ence as its models. Thought collapses into action and the physical event.
Pragmatisms ambition is to be itself nothing but practical activity, as
distinct from theoretical insight, which, according to pragmatistic teach-
ings, is either a name for physical events or just meaningless (1947: 48).
Thought is reduced to action, thereby abolishing thought itself.
T R A N S A C T I O N S Volume 46 Number 2 On its own terms, traditional theory cannot address the broader re-
search project of which it is a part. Nor can it address the social conditions
under which theory change takes place. These theories cannot understand
that they are within broader social movements and institutions. The prag-
matist, neatly equated with the positivist, views inquiry as a private enter-
prise, completely severed from social conditions. As such, pragmatism is
incorporated into the dominant cultural logic of the day. In the attempt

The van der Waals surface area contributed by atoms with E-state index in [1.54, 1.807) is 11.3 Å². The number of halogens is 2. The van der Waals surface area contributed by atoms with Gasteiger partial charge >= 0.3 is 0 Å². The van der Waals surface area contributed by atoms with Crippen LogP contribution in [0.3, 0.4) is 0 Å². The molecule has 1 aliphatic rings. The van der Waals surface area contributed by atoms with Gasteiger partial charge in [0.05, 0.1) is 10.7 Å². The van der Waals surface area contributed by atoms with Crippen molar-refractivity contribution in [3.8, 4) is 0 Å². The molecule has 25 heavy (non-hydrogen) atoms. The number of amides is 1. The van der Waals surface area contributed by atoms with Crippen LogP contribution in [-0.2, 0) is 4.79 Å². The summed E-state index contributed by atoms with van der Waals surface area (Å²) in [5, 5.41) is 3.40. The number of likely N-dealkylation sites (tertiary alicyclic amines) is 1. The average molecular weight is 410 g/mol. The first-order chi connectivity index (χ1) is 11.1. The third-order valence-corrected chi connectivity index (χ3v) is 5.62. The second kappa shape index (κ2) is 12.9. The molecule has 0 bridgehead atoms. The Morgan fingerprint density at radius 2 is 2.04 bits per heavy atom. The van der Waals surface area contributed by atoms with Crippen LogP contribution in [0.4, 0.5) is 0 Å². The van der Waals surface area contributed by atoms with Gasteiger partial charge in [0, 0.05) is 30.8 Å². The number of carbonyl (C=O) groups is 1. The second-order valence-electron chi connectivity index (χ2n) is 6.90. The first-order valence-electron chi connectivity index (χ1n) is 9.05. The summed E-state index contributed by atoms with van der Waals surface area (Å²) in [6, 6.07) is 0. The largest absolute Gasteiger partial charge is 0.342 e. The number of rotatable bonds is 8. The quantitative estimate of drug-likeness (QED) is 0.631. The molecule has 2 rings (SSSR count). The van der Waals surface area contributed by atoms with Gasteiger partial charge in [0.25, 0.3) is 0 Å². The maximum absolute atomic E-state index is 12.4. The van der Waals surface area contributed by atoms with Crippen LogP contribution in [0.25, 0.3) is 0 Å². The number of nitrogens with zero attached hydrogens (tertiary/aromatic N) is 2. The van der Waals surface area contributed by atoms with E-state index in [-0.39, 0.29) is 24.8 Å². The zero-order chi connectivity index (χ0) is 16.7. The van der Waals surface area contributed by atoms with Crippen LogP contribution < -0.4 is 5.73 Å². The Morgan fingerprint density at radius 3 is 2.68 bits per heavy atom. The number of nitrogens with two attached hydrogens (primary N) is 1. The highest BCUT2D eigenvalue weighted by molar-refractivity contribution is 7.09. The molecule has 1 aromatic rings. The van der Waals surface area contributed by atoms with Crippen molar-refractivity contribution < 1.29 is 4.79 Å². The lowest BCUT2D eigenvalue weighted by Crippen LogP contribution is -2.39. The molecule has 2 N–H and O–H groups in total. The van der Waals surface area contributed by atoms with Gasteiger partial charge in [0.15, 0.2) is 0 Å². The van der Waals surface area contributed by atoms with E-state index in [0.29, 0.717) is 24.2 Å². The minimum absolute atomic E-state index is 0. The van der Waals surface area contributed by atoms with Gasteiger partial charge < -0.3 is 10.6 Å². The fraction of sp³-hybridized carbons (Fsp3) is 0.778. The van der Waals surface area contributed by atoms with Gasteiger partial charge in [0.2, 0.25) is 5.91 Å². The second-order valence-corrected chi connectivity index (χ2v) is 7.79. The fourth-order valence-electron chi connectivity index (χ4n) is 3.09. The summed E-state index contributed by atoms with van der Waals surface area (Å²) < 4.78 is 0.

to legitimate its own approach, pragmatism is a defense of streamlined
corporate production. Even the Peircean scientific community of inquir-
ers is taken to mean those in the service of industrial laboratories and
their strict methods of inquiry based in the physical sciences. The scholar/
scientists role is simply to aid in the function of a systematic conceptual
framework. The social division of labor is mirrored in the mechanistic,
assembly-line manufacture of knowledge. And, like any product, knowl-
edge is then set to any particular use that the owner desires.
What the pragmatist fails to realize is that the objects of everyday
perception are socially constituted. The thing is a reified, that is, com-
modified nexus of transactions among men. Hence scientific activity, in
its failure to acknowledge the constitution of its objects, is severed from